PGPR, mmmm…

wait what’s that???

Polyglycerol Polyricinoleate (PGPR) is a clear, light brown, viscous liquid made from castor oil and it’s lurking in our chocolate.

<pause for indignant responses>

I know right!?!  That’s what I said!

I’m really trying to clean up my diet to make sure I’m doing what I can for my training but I like to indulge every now and then.  Chocolate is one of those things I like to indulge in.  At work we have a snack bar.  It’s pretty much our open vending machine and I steer clear of everything in there with the exception of sunchips, water and Reeses (the fun size).  Chocolate and Peanut Butter are to me the Brad and Angelina of the candy world. On Friday, I was indulging in a Reeses when I decided to take a look at the ingredients on the wrapper and noticed: PGPR.  I was immediately intrigued and wondered what it was.  That’s when I found the aforementioned information.  I honestly didn’t know too much about castor oil other than it’s a lubricant for wheels.  I looked that up too and found that natural castor oil was first identified as a laxative and lubricant.  It was also used as an aircraft lubricant during WW I.  Why would our dear chocolate makers want to put this chemical in our chocolate?  Money of course.

PGPR is used as an emulsifier to make the chocolate smoother which results in a thinner coating of chocolate.  Less chocolate means less chocolate costs.  The lower cost also comes from replacing most of the cocoa butterfat in chocolate with the PGPR.  But what do they do with the butterfat?  That’s the expensive part of cocoa actually and they sell it to the cosmetic companies.  Wanna see something ironic?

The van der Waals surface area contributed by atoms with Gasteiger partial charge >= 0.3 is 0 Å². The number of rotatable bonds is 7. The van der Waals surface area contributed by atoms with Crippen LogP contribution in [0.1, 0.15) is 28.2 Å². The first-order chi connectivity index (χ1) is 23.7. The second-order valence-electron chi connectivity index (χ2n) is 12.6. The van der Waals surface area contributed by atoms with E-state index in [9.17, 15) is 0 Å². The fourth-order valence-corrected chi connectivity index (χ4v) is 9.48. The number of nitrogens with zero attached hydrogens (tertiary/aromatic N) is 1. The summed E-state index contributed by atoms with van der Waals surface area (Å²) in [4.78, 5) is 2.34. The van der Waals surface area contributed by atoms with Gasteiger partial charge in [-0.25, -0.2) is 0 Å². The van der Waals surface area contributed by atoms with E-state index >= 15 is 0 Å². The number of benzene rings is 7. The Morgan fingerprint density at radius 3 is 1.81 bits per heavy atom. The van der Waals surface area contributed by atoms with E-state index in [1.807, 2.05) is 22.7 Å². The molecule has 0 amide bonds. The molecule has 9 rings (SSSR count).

but it's just so good for you!

It just so happens that all of those anti-oxidants that chocolate has are in the cocoa butter fat. Hershey’s site does not have a listing on its ingredients and my camera is not capable of getting the detail of an ingredient listing on a bag of chocolate so you’re just going to have to trust me on this.  The listing goes:  Sweet Chocolate (sugar; chocolate; cocoa butter; cocoa processed with alkali; milk fat; lactose; soy lecithin; PGPR, Emulsifier; vanillin, artificial flavor; milk)

I didn’t find much on the effects of PGPR in humans.  However, while I never thought that a Reeses was good for you, I didn’t think it had crap like this in it; not to mention that the couple pieces of dark chocolate weren’t supposed to be bad at all.  If I’m getting chocolate, it’s going to be real quality chocolate from now on.

It looks like Hershey’s, Nestle, and I will be breaking up.   Grrrr . . .

Sources:

http://www.accessdata.fda.gov/scripts/fcn/gras_notices/grn000270.pdf

http://www.castoroilhome.com/

http://candyrecapper.com/pgpr.html

http://en.wikipedia.org/wiki/Polyglycerol_polyricinoleate

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